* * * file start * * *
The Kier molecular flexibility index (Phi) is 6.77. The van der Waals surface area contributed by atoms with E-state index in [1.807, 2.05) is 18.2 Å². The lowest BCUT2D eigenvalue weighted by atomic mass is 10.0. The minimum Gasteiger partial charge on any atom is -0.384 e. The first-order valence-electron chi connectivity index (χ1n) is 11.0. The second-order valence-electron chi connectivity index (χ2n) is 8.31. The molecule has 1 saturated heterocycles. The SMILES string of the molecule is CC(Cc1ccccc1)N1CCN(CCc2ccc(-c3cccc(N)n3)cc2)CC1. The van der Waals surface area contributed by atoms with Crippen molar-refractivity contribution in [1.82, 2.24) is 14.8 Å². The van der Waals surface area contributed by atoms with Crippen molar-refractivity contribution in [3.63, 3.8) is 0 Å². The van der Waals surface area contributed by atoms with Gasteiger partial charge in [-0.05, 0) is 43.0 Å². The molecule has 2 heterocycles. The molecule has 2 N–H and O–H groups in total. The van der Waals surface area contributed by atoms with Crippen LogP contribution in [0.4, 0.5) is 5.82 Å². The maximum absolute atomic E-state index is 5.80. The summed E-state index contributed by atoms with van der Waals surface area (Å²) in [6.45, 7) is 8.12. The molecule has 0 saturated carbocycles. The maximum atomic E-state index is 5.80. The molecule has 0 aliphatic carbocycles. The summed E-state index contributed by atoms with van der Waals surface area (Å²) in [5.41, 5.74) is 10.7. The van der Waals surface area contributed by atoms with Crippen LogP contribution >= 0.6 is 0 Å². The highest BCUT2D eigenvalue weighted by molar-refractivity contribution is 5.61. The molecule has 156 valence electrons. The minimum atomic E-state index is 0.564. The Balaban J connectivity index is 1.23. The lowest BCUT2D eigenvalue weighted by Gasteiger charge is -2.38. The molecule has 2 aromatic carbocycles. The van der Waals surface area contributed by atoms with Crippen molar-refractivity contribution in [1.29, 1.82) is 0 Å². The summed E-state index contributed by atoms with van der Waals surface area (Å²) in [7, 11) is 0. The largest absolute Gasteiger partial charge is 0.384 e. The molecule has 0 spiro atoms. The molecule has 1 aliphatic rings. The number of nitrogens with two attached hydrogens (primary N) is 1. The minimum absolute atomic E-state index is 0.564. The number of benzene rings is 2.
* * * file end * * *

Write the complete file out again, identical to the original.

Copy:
The Kier molecular flexibility index (Phi) is 6.77. The van der Waals surface area contributed by atoms with E-state index in [1.807, 2.05) is 18.2 Å². The lowest BCUT2D eigenvalue weighted by atomic mass is 10.0. The minimum Gasteiger partial charge on any atom is -0.384 e. The first-order valence-electron chi connectivity index (χ1n) is 11.0. The second-order valence-electron chi connectivity index (χ2n) is 8.31. The molecule has 1 saturated heterocycles. The SMILES string of the molecule is CC(Cc1ccccc1)N1CCN(CCc2ccc(-c3cccc(N)n3)cc2)CC1. The van der Waals surface area contributed by atoms with Crippen molar-refractivity contribution in [1.82, 2.24) is 14.8 Å². The van der Waals surface area contributed by atoms with Crippen molar-refractivity contribution in [3.63, 3.8) is 0 Å². The van der Waals surface area contributed by atoms with Gasteiger partial charge in [-0.05, 0) is 43.0 Å². The molecule has 2 heterocycles. The molecule has 2 N–H and O–H groups in total. The van der Waals surface area contributed by atoms with Crippen LogP contribution in [0.4, 0.5) is 5.82 Å². The maximum absolute atomic E-state index is 5.80. The summed E-state index contributed by atoms with van der Waals surface area (Å²) in [6.45, 7) is 8.12. The molecule has 0 saturated carbocycles. The maximum atomic E-state index is 5.80. The molecule has 0 aliphatic carbocycles. The summed E-state index contributed by atoms with van der Waals surface area (Å²) in [5.41, 5.74) is 10.7. The van der Waals surface area contributed by atoms with Crippen LogP contribution >= 0.6 is 0 Å². The highest BCUT2D eigenvalue weighted by molar-refractivity contribution is 5.61. The molecule has 156 valence electrons. The minimum atomic E-state index is 0.564. The Balaban J connectivity index is 1.23. The lowest BCUT2D eigenvalue weighted by Gasteiger charge is -2.38. The molecule has 2 aromatic carbocycles. The van der Waals surface area contributed by atoms with Crippen molar-refractivity contribution in [1.29, 1.82) is 0 Å². The summed E-state index contributed by atoms with van der Waals surface area (Å²) in [7, 11) is 0. The largest absolute Gasteiger partial charge is 0.384 e. The molecule has 0 spiro atoms. The molecule has 1 aliphatic rings. The number of nitrogens with two attached hydrogens (primary N) is 1. The minimum absolute atomic E-state index is 0.564. The number of benzene rings is 2.